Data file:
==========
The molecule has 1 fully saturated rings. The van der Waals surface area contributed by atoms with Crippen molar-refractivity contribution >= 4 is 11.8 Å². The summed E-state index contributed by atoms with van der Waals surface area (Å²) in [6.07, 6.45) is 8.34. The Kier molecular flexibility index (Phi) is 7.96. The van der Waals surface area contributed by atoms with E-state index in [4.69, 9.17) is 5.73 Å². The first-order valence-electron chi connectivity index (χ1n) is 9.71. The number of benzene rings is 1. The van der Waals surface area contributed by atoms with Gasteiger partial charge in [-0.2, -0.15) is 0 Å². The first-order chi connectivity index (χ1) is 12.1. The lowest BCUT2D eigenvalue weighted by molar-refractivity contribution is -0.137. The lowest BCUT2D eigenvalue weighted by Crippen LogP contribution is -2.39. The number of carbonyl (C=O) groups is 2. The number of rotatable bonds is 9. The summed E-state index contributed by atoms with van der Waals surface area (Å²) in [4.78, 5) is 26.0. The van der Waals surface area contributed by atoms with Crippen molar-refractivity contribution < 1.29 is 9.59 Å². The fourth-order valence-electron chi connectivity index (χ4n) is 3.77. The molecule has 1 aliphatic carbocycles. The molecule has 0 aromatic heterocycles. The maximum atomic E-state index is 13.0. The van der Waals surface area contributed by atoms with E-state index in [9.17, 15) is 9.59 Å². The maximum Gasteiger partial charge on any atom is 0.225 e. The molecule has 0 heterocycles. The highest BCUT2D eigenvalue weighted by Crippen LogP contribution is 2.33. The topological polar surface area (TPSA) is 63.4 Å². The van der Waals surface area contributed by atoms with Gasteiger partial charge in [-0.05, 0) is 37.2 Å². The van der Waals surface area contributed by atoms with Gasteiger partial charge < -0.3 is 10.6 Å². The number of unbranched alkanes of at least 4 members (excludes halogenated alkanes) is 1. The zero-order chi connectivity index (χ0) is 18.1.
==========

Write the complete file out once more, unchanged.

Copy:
The molecule has 1 fully saturated rings. The van der Waals surface area contributed by atoms with Crippen molar-refractivity contribution >= 4 is 11.8 Å². The summed E-state index contributed by atoms with van der Waals surface area (Å²) in [6.07, 6.45) is 8.34. The Kier molecular flexibility index (Phi) is 7.96. The van der Waals surface area contributed by atoms with E-state index in [4.69, 9.17) is 5.73 Å². The first-order valence-electron chi connectivity index (χ1n) is 9.71. The number of benzene rings is 1. The van der Waals surface area contributed by atoms with Gasteiger partial charge in [-0.2, -0.15) is 0 Å². The first-order chi connectivity index (χ1) is 12.1. The lowest BCUT2D eigenvalue weighted by molar-refractivity contribution is -0.137. The lowest BCUT2D eigenvalue weighted by Crippen LogP contribution is -2.39. The number of carbonyl (C=O) groups is 2. The number of rotatable bonds is 9. The summed E-state index contributed by atoms with van der Waals surface area (Å²) in [4.78, 5) is 26.0. The van der Waals surface area contributed by atoms with Crippen molar-refractivity contribution < 1.29 is 9.59 Å². The fourth-order valence-electron chi connectivity index (χ4n) is 3.77. The molecule has 1 aliphatic carbocycles. The molecule has 0 aromatic heterocycles. The maximum atomic E-state index is 13.0. The van der Waals surface area contributed by atoms with E-state index in [9.17, 15) is 9.59 Å². The maximum Gasteiger partial charge on any atom is 0.225 e. The molecule has 0 heterocycles. The highest BCUT2D eigenvalue weighted by Crippen LogP contribution is 2.33. The topological polar surface area (TPSA) is 63.4 Å². The van der Waals surface area contributed by atoms with Gasteiger partial charge in [-0.05, 0) is 37.2 Å². The van der Waals surface area contributed by atoms with Gasteiger partial charge < -0.3 is 10.6 Å². The number of unbranched alkanes of at least 4 members (excludes halogenated alkanes) is 1. The zero-order chi connectivity index (χ0) is 18.1.